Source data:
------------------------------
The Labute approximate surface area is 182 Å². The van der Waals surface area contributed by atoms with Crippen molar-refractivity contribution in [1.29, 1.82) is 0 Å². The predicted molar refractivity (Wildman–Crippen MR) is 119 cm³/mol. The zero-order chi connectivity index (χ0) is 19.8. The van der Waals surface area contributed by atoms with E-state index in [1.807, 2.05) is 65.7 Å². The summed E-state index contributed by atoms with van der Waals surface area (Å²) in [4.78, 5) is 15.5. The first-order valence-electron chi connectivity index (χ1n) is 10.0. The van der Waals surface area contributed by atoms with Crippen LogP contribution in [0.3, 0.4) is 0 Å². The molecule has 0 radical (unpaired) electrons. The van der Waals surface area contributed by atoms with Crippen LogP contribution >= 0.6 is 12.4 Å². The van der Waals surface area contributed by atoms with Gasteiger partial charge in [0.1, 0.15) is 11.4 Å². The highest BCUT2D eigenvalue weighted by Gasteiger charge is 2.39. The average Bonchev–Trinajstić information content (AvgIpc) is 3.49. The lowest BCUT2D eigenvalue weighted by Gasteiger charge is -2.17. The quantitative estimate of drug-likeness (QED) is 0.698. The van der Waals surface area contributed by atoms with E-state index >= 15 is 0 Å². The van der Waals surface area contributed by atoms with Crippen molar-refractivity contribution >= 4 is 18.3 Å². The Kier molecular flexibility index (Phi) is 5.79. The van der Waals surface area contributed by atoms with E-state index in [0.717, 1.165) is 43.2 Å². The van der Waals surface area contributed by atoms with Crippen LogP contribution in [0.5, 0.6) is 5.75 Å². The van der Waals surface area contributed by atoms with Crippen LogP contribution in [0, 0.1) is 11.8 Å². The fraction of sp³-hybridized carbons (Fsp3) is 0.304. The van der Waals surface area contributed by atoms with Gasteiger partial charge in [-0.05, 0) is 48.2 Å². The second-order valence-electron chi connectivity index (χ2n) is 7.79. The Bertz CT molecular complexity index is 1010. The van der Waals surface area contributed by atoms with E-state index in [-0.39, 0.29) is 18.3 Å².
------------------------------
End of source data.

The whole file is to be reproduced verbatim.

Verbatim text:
The Labute approximate surface area is 182 Å². The van der Waals surface area contributed by atoms with Crippen molar-refractivity contribution in [1.29, 1.82) is 0 Å². The predicted molar refractivity (Wildman–Crippen MR) is 119 cm³/mol. The zero-order chi connectivity index (χ0) is 19.8. The van der Waals surface area contributed by atoms with E-state index in [1.807, 2.05) is 65.7 Å². The summed E-state index contributed by atoms with van der Waals surface area (Å²) in [4.78, 5) is 15.5. The first-order valence-electron chi connectivity index (χ1n) is 10.0. The van der Waals surface area contributed by atoms with Crippen LogP contribution in [0.3, 0.4) is 0 Å². The molecule has 0 radical (unpaired) electrons. The van der Waals surface area contributed by atoms with Crippen LogP contribution >= 0.6 is 12.4 Å². The van der Waals surface area contributed by atoms with Gasteiger partial charge in [0.1, 0.15) is 11.4 Å². The highest BCUT2D eigenvalue weighted by Gasteiger charge is 2.39. The average Bonchev–Trinajstić information content (AvgIpc) is 3.49. The lowest BCUT2D eigenvalue weighted by Gasteiger charge is -2.17. The quantitative estimate of drug-likeness (QED) is 0.698. The van der Waals surface area contributed by atoms with E-state index >= 15 is 0 Å². The van der Waals surface area contributed by atoms with Crippen molar-refractivity contribution >= 4 is 18.3 Å². The Kier molecular flexibility index (Phi) is 5.79. The van der Waals surface area contributed by atoms with E-state index in [0.717, 1.165) is 43.2 Å². The van der Waals surface area contributed by atoms with Crippen LogP contribution in [0.5, 0.6) is 5.75 Å². The van der Waals surface area contributed by atoms with Crippen LogP contribution in [0, 0.1) is 11.8 Å². The fraction of sp³-hybridized carbons (Fsp3) is 0.304. The van der Waals surface area contributed by atoms with Gasteiger partial charge in [-0.05, 0) is 48.2 Å². The second-order valence-electron chi connectivity index (χ2n) is 7.79. The Bertz CT molecular complexity index is 1010. The van der Waals surface area contributed by atoms with E-state index in [-0.39, 0.29) is 18.3 Å².